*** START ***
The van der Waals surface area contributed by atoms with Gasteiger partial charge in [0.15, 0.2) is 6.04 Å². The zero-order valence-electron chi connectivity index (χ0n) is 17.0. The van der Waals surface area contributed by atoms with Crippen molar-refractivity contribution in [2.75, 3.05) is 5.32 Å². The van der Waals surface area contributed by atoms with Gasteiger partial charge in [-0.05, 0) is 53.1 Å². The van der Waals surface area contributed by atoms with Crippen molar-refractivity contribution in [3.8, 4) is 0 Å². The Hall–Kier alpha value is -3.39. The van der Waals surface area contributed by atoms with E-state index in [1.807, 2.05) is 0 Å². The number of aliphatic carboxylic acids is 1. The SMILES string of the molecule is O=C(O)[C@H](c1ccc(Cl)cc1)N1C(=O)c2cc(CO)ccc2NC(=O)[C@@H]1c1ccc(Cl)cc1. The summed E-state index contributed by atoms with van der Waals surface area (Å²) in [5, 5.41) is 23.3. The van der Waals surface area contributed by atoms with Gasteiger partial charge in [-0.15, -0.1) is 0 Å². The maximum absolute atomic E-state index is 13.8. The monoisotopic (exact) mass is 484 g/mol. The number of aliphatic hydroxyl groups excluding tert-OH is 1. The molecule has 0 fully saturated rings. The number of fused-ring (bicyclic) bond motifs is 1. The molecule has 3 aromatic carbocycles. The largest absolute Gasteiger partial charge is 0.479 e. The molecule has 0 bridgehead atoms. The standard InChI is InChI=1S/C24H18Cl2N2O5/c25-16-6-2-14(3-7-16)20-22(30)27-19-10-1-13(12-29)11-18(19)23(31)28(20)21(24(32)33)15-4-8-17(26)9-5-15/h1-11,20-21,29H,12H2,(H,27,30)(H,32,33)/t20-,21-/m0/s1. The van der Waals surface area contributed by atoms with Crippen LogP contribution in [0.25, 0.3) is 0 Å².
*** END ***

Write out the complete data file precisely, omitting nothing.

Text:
The van der Waals surface area contributed by atoms with Gasteiger partial charge in [0.15, 0.2) is 6.04 Å². The zero-order valence-electron chi connectivity index (χ0n) is 17.0. The van der Waals surface area contributed by atoms with Crippen molar-refractivity contribution in [2.75, 3.05) is 5.32 Å². The van der Waals surface area contributed by atoms with Gasteiger partial charge in [-0.05, 0) is 53.1 Å². The van der Waals surface area contributed by atoms with Crippen molar-refractivity contribution in [3.8, 4) is 0 Å². The Hall–Kier alpha value is -3.39. The van der Waals surface area contributed by atoms with E-state index in [1.807, 2.05) is 0 Å². The number of aliphatic carboxylic acids is 1. The SMILES string of the molecule is O=C(O)[C@H](c1ccc(Cl)cc1)N1C(=O)c2cc(CO)ccc2NC(=O)[C@@H]1c1ccc(Cl)cc1. The summed E-state index contributed by atoms with van der Waals surface area (Å²) in [5, 5.41) is 23.3. The van der Waals surface area contributed by atoms with Gasteiger partial charge in [-0.15, -0.1) is 0 Å². The maximum absolute atomic E-state index is 13.8. The monoisotopic (exact) mass is 484 g/mol. The number of aliphatic hydroxyl groups excluding tert-OH is 1. The molecule has 0 fully saturated rings. The number of fused-ring (bicyclic) bond motifs is 1. The molecule has 3 aromatic carbocycles. The largest absolute Gasteiger partial charge is 0.479 e. The molecule has 0 bridgehead atoms. The standard InChI is InChI=1S/C24H18Cl2N2O5/c25-16-6-2-14(3-7-16)20-22(30)27-19-10-1-13(12-29)11-18(19)23(31)28(20)21(24(32)33)15-4-8-17(26)9-5-15/h1-11,20-21,29H,12H2,(H,27,30)(H,32,33)/t20-,21-/m0/s1. The van der Waals surface area contributed by atoms with Crippen LogP contribution in [0.25, 0.3) is 0 Å².